From triple helix - Easter 2009 - End of life care in Scotland [p05]
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CMF has about 450 doctor and 100 student members in Scotland, and since devolution of health policy, they have had to face some different challenges. At the time of writing, two Members of the Scottish Parliament are reviewing results of their radically different consultations on end of life care.
Margo MacDonald MSP has Parkinson's disease and supports assisted dying. In December 2008 she sought views on her proposed End of Life Choices (Scotland) Bill. (1) CMF is now mainly opposing euthanasia through its membership of the Care Not Killing Alliance (2) which brings together disability and human rights organisations, healthcare and palliative care groups, and faith-based organisations to promote palliative care, prevent weakening or change of the law, and influence public opinion. Their robust response (3) criticises the consultation's lack of clarity (does it advocate euthanasia or physician assisted suicide or both?) and its lack of detail, particularly about 'safeguards'. CMF Scotland's submission (4) develops some specifically Christian arguments and amplifies medical and public policy concerns. MacDonald needs 18 MSP signatures to have any chance of her proposed Bill being debated in the Scottish Parliament.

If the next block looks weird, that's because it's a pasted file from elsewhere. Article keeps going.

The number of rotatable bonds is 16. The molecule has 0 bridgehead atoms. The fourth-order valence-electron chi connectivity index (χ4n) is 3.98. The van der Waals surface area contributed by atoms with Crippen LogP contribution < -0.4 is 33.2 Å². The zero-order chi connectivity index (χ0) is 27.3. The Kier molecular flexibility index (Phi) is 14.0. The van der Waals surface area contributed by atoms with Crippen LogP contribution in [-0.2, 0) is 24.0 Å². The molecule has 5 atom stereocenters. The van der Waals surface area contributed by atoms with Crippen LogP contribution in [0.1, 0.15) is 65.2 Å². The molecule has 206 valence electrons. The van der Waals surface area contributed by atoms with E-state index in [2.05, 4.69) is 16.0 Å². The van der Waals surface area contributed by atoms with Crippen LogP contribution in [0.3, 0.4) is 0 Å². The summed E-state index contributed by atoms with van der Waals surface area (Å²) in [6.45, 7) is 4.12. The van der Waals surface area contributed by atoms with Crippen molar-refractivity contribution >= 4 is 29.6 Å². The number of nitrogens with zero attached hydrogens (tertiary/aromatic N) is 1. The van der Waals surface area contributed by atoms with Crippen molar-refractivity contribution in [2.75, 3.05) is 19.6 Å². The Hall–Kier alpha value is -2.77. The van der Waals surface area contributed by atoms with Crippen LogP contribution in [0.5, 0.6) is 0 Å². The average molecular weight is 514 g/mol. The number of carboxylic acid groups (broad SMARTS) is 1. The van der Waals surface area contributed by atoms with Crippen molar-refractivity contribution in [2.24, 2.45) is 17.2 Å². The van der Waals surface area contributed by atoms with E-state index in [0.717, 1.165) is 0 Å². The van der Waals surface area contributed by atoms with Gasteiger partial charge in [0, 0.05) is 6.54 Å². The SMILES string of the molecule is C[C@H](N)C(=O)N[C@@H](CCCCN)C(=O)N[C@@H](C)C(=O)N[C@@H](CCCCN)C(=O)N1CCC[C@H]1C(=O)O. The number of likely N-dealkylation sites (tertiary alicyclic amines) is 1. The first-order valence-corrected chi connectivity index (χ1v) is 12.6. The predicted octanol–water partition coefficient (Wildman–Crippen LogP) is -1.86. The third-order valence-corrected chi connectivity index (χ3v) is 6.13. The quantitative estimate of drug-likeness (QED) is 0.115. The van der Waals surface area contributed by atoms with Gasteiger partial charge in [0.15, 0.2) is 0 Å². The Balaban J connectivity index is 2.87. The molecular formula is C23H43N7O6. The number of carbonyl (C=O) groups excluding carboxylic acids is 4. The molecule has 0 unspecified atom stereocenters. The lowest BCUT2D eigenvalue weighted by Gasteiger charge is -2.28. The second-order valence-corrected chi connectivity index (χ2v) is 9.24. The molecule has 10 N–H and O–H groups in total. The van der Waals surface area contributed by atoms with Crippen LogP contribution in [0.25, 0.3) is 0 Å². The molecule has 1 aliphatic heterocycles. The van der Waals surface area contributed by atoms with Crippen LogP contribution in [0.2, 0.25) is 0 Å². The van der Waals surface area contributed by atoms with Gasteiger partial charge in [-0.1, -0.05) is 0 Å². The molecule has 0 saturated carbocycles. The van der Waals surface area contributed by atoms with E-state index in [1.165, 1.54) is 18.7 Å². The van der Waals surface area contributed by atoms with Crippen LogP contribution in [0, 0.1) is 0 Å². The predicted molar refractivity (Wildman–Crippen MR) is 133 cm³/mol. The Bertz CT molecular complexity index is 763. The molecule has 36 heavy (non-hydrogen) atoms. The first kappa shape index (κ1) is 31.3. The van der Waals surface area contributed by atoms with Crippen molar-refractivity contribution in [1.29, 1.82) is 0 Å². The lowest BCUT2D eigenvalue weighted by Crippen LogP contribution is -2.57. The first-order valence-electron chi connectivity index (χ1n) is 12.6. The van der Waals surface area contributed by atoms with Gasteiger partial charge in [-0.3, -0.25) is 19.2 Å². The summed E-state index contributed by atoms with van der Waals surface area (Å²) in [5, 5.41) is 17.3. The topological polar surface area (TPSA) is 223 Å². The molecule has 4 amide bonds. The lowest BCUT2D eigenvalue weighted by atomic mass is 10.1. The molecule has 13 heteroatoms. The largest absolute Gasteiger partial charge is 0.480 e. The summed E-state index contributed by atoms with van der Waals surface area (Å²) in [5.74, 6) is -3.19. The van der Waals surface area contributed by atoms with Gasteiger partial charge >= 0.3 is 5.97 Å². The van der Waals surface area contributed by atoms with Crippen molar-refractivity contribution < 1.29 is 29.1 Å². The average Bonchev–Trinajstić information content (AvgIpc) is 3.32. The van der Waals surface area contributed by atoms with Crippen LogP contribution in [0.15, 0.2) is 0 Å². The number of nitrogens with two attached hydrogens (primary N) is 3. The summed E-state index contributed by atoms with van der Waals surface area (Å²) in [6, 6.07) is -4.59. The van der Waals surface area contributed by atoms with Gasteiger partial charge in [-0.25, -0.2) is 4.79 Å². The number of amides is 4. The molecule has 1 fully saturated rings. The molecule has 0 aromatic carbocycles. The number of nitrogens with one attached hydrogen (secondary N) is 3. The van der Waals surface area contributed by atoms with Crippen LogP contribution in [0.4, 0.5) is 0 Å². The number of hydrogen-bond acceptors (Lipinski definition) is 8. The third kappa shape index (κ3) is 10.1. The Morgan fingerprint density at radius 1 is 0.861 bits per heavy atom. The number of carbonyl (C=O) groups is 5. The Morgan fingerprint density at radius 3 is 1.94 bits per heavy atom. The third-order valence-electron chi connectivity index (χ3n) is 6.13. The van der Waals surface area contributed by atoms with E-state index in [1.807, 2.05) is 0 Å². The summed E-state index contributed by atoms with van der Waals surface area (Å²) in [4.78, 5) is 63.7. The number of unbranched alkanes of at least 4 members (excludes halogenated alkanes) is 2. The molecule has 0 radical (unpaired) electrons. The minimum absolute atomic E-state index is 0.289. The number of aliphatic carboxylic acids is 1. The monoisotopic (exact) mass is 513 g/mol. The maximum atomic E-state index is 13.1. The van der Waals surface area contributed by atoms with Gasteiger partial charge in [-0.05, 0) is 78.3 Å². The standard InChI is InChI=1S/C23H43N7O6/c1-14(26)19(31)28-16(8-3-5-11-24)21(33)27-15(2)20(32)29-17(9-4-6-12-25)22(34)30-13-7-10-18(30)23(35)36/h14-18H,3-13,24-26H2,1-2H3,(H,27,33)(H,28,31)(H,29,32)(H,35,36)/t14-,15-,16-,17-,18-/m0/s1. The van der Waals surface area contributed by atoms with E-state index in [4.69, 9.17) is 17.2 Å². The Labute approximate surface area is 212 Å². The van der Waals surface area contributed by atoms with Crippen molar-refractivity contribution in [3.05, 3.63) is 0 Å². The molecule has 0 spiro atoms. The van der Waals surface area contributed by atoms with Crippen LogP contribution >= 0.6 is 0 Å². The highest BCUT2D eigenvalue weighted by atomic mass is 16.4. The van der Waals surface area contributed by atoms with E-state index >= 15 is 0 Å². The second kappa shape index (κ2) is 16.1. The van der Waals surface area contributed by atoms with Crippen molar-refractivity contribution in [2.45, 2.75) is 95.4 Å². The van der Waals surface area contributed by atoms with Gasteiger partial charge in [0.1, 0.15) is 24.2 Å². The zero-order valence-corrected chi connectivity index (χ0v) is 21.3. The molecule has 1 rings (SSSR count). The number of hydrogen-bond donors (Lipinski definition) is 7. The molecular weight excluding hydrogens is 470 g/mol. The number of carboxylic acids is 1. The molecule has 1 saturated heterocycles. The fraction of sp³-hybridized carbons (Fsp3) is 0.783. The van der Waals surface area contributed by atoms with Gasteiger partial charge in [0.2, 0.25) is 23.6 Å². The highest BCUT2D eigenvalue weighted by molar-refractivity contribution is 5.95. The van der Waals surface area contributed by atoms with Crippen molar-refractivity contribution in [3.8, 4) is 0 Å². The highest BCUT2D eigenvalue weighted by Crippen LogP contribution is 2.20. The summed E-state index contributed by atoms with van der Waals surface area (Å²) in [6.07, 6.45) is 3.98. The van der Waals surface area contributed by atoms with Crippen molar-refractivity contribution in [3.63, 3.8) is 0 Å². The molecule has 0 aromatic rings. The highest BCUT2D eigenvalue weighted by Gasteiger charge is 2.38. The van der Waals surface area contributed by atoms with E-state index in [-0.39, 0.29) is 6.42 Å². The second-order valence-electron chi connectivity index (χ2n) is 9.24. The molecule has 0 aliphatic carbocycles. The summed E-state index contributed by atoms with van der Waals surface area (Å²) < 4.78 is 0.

Meanwhile, Roseanna Cunningham MSP has been consulting (5) on a proposal to make needs-based palliative care uniformly available across Scotland. She 'highlights the uneven access to palliative care in Scotland' and 'aims to place a statutory duty on health boards in Scotland to provide high-quality palliative care to those who need it'.
This edition of Triple Helix features (6) some of the conclusions of an innovative primary care research group in Edinburgh developing palliative care which is accessible for people with all life-threatening illnesses, is delivered in the community, and explores spiritual distress at the end of life. There are characteristic trajectories of physical decline at the end of life which also have a spiritual dimension, and this understanding allows spiritual support to be planned and delivered to patients and their carers to relieve distress and help in the search for meaning and purpose. CMF supports care, not killing.